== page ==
Lake Gilles Conservation Park

Our trip through South Australia has been different in many ways from our travels along the east coast. This is largely because we have very little in the way of pre-determined stops for the state, and many of those are in the red center, not along the coast. This means that much of what we are doing is picking places at random to stop and camp while we head towards the Nullabor. Lake Gilles CP is one of those places we saw on a map and picked at random. It has turned out to be a winner.

The park is located just off the highway between Iron Knob and Kimba. If we didn’t know it was there, we likely would have missed it completely as there are no signs to mark it and little else to alert any one of its presences. The park is built around a rather unique natural feature, Lake Gilles. Perhaps because it is winter, we encountered not a soul while we were there. The camping area is little more then a swelling of the dirt road, and there are no bathroom facilities anywhere. But the ground is soft, and digging a hole was little trouble for those willing to enjoy the quiet serenity of a poop amongst the trees.

Lake Gilles is a series of interconnected salt lakes. Dry for much of the year, we lucked out in our timing and found them rather full thanks to some recent winter storms. The lakes are a wonder to explore. The salt content is very high, which creates a rather unique landscape. As the water recedes, it leaves salt crystals in the sand. The crystals made the banks look like they were covered in glitter. There was a constant sparkle as we walked from the sun reflecting off the crystals. It looked much like a brown sea.

Some areas of the beach were completely covered in large, hard salt flakes that resembled strips of snow. Most of the sand was actually covered in a hard layer of dried salt. Though it was not visible to the naked eyes, the ground would fracture like a thin layer of ice where we walked. A fractured layer of white surrounded our footprints in a way I have never witnessed before. We had some good fun watching the unseen layer crack and split with each step.

The lake and surrounding areas produce a large amount of gypsum. The crystals here are both large and varied in shape. The crystals can be found all over the banks of the lake. We found a couple crystals that were nearly the size of my thumb. We did not find any ourselves, but an info graphic we happened upon had pictures of the many uniquely shaped crystals found in the area such as arrow head and even hourglass shapes, which are very rare I am told.

The country is undulating, low dirt dunes covered in malee scrub. When upon a rise, we could see for miles. The taller malee trees and eucalypts are well spread out around the lakes themselves, and much of the landscape is dotted with low shrubs, which makes walking easy. The shrubs themselves were actually quite lovely. The dark green of their fur tree like leaves were covered in small circular red tips. The combination of colors made the plants look almost purple from afar, and the contrast between the bright red and dark green was amazing up close. The soft conical branches added a tactile element to their visual beauty, and made the area around the lakes a wonder to walk through. Because the scrub around the lakes was largely no higher then mid shin, there is little worry of getting lost, and though there are no designated trails, there was plenty of room to wander.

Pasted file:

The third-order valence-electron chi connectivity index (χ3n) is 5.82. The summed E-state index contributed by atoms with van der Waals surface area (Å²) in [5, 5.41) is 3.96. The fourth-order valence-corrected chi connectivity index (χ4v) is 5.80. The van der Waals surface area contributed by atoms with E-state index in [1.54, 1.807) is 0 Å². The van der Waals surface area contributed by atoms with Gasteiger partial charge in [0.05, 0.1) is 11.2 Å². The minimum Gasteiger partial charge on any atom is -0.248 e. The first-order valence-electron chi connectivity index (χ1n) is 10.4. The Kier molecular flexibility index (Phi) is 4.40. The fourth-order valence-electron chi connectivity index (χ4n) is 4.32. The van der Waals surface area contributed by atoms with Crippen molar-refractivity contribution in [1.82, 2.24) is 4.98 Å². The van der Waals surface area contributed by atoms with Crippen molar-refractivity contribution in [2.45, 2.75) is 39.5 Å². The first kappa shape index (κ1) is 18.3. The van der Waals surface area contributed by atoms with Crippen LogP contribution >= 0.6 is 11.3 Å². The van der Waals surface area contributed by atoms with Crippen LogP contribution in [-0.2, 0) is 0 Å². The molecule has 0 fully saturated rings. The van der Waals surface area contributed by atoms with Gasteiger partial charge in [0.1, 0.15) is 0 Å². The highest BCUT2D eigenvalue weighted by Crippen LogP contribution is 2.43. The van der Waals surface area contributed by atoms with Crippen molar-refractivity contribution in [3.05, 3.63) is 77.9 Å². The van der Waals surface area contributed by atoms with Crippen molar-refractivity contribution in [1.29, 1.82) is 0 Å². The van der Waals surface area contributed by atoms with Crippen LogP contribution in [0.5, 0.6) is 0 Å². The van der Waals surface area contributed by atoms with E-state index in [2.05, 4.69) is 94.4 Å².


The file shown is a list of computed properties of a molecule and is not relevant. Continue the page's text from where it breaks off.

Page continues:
Without a doubt, the most picturesque aspect of the park is the absolute mirror like quality of the lakes at sunrise and sunset. The already brilliant oranges and reds the sky produce are perfectly mirrored by the glass like surface. The few trees and bushes that surround the lakes are also reflected back creating the most wonderful scene to behold. It is one of the times I wished I had a better camera then the one on my iPhone. But, in this case, a picture is worth a thousand words, even if it is one taken with my phone, so rather then try and describe the scene, I refer you to the featured image, where you can see it for yourself.

The area between the lakes and the road was rather different. It was covered in eucalypts and older malee trees, which gave it a much more forest like feel, though it was far from dense. The park is crisscrossed with numerous dirt roads that are wonderful for strolling, should one have the time and inclination to do so.

Despite the unassuming nature of the park, for me likely because of it, I found it to be a wonderful place to stop and spend a night or two. The landscape was uniquely beautiful and the beauty of the sunset over the glassy lakes was beyond words to describe. The country is diverse and easy enough to navigate to provide hours of good walking and the new sights and experiences of the salt lake would provide plenty of entertainment for persons of any age. It was another example of Australia’s magnificent landscape.

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